Age diversity in Miu Miu’s Fall 2015 Campaign


Great pictures by Steven Meisel for Miu Miu Read more…

Candice Huffine on the Pirelli calendar!

Candice huffine, pirelli, plus size, steven meisel

And more size diversity news! Candice Huffine on the Pirelli calendar! Read more…

Robyn Lawley for Galore Mag


Robyn Lawley in a great editorial for Galore Mag. Read more…

Too large and too curvy?

The November issues of Vogue America and Italy show Kate Upton’s curves. Photographer of both stories is Steven Meisel. ‘New girl in fashion’ Kate Upton (size 38 EU), model from IMG, who was thrown into the media spotlight after being called “fat”, “vulgar”, and “lardy”, is truly a model in the no-mans land of modeling at a US size 4. She is considered too big and curvy for the typical straight size modeling, but is clearly too small for plus size modeling.
So she’s an in between ‘inbetweenmodel’! I think it’s really great to show this size more and more in the high end fashion! I just love size diversity! And of course more inbetweenies as well! As long as models are super beautiful, I think it will work!

Italian Vogue, November 2012

American Vogue, November 2012

Wanna be an inbetweenie

Marc Jacobs designed the collection for Louis Vuitton. Even his own as Louis Vuittons collection had the same feel. Feminine back in time, back into the 19th century. And wanna be an inbetweenie… style: the clothes were very oversized and curvy shape. These are the 1st pictures of their fall campaign. Steven Meisel has done the photography.

Franca Sozzani: “What led us to establish that thin is beautiful….”

Franca Sozzani admits that the fashion world is partly responsible for eating disorders. Franca Sozzani, editor of Italian Vogue, is a vocal representive of the fashion industry who has been addressing the issue of eating disorders for several years. Now she’s trying to ban pro-ana websites, online blogs and social sites that promote starvation and deprivation. She compares the pro-ana blogs and websites to child pornography: “Why are we so outraged and disgusted by paedophile sites, and do absolutely nothing against sites that instruct people to cut themselves and feel pain to distract their attention from food, or to throw up and let themselves die? Isn’t this a crime, too?”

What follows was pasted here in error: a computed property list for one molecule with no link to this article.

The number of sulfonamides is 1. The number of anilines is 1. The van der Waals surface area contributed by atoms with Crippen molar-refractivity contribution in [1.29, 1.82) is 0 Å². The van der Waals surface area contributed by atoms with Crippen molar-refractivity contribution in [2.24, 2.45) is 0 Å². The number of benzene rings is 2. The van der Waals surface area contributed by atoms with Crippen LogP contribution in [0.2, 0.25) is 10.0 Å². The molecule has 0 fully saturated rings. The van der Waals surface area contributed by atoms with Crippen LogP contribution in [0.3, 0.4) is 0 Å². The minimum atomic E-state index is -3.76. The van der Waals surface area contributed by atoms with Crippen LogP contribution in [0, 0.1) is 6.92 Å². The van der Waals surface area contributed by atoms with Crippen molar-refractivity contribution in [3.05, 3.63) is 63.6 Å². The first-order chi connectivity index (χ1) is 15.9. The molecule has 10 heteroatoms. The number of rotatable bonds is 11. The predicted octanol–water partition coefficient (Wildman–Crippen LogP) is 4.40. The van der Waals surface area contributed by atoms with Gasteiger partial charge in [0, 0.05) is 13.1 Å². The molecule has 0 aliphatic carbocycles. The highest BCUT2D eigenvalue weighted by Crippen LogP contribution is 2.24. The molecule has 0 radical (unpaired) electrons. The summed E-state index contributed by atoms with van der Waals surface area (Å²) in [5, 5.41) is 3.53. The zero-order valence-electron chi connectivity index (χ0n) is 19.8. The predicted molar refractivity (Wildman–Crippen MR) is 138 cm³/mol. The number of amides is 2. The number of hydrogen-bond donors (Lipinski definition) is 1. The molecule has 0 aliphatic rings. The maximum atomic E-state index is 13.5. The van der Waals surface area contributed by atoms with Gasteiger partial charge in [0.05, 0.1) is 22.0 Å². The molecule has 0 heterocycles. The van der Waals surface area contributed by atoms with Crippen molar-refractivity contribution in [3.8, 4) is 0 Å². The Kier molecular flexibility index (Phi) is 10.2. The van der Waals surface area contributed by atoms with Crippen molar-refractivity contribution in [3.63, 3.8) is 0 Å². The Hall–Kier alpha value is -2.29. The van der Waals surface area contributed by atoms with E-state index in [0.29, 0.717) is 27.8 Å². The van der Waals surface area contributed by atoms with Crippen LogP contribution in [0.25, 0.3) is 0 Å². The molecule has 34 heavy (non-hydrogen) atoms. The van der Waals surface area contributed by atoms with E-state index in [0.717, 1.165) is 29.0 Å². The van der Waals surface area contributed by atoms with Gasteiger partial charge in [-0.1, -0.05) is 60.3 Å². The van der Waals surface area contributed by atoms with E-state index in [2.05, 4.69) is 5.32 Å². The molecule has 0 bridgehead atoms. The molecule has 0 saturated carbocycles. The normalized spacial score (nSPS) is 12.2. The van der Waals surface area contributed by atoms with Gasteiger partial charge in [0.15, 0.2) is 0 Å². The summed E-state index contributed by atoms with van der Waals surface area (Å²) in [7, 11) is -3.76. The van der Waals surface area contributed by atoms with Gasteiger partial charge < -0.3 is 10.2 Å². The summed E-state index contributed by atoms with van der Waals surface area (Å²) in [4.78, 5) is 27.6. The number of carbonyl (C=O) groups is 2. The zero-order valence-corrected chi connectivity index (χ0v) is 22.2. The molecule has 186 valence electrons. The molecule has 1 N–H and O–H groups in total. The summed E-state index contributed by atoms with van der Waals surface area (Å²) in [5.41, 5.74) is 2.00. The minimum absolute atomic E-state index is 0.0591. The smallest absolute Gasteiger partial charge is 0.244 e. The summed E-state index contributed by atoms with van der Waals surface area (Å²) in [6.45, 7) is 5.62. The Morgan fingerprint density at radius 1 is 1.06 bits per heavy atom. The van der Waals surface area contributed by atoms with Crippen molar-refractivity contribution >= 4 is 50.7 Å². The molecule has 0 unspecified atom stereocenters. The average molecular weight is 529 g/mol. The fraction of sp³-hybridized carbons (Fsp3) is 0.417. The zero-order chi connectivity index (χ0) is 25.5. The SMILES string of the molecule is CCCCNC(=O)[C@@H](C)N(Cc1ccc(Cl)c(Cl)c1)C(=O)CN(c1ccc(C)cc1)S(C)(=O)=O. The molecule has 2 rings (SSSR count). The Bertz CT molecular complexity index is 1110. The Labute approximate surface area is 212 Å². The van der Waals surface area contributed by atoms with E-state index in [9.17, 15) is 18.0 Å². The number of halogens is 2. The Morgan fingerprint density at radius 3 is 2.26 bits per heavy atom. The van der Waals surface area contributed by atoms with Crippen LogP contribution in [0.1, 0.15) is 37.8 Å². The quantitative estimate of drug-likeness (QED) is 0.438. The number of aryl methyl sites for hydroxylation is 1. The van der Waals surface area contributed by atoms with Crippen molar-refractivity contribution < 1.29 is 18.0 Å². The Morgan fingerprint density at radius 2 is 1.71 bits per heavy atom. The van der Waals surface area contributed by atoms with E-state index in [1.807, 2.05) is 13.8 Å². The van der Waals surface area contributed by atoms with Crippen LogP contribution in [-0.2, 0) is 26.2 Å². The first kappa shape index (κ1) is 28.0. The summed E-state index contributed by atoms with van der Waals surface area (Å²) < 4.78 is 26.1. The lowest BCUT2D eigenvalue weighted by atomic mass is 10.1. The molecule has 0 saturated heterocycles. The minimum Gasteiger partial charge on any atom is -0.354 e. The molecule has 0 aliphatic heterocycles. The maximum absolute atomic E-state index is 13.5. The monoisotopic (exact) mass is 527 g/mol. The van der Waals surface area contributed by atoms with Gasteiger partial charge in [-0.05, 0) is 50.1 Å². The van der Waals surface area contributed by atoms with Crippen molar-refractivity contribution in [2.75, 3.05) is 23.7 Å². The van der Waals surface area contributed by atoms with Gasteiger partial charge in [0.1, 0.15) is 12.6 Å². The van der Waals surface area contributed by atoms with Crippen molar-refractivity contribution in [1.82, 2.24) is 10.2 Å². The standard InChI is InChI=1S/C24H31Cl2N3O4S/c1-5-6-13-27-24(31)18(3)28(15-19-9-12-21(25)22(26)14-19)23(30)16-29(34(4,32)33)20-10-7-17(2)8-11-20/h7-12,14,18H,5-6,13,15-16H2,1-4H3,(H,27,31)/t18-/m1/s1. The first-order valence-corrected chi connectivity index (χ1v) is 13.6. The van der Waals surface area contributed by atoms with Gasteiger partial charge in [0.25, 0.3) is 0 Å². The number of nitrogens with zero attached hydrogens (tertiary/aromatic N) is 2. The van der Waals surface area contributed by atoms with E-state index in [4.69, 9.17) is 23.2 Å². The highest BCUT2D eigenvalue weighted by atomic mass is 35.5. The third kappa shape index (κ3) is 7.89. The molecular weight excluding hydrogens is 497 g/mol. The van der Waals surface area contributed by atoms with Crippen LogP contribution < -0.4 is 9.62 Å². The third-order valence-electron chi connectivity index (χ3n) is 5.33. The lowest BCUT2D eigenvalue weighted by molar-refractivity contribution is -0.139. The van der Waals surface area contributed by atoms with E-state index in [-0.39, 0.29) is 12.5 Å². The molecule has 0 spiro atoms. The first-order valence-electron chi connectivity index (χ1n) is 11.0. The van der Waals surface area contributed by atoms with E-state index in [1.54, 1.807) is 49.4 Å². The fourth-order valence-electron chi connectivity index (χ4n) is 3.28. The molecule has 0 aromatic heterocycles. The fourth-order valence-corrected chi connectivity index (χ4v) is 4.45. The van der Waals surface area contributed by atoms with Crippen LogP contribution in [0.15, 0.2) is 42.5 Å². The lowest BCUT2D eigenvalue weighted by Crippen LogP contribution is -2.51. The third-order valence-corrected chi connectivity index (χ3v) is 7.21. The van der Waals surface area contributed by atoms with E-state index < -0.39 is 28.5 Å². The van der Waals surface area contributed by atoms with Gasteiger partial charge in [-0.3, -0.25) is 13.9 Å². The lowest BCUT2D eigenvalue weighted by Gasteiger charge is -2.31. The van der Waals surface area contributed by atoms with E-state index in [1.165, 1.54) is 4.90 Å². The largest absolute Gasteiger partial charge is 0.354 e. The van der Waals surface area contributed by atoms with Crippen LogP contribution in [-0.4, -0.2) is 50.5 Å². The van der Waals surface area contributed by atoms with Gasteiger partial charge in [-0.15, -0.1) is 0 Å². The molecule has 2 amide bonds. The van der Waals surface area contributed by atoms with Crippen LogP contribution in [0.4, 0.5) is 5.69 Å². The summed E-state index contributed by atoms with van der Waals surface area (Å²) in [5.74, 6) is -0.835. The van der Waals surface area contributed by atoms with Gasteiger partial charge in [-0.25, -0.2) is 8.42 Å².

Ironically, Sozzani recently received criticism for a controversial December 2011 Italian Vogue photo spread — shot by Steven Meisel — and starring 19-year-old model Karlie Kloss. In the photos, the model’s figure looked distorted and emaciated. After staunch criticism of the photo, it was removed from the magazine’s website.
But she subsequently regretted removing the shot and defended the photo on her blog, claiming that there was no Photoshopping and that Kloss is not anorexic but a healthy, muscular girl who wears swimsuits and lingerie for Victoria’s Secret.

Still, we applaud Italian Vogue for promoting women of all shapes and sizes in their magazine. And although Sozzani bravely raised many more questions than she had answers for in her Harvard speech, at least she’s talking publicly about the problem. Here’s one particularly thought-provoking part of her speech:
“What led us to establish that thin is beautiful and that thinness is the aesthetic code we should follow? Why [did] the age of supermodels, who were beautiful and womanly, slowly [start] decreasing and we now have still undeveloped adolescents with no sign of curves?

Such a good movement… hopefully more magazines will see this is not a good way to show fashion! It should be shown on healthy women… This is for me a confirmation that media DOES affect (young) women.

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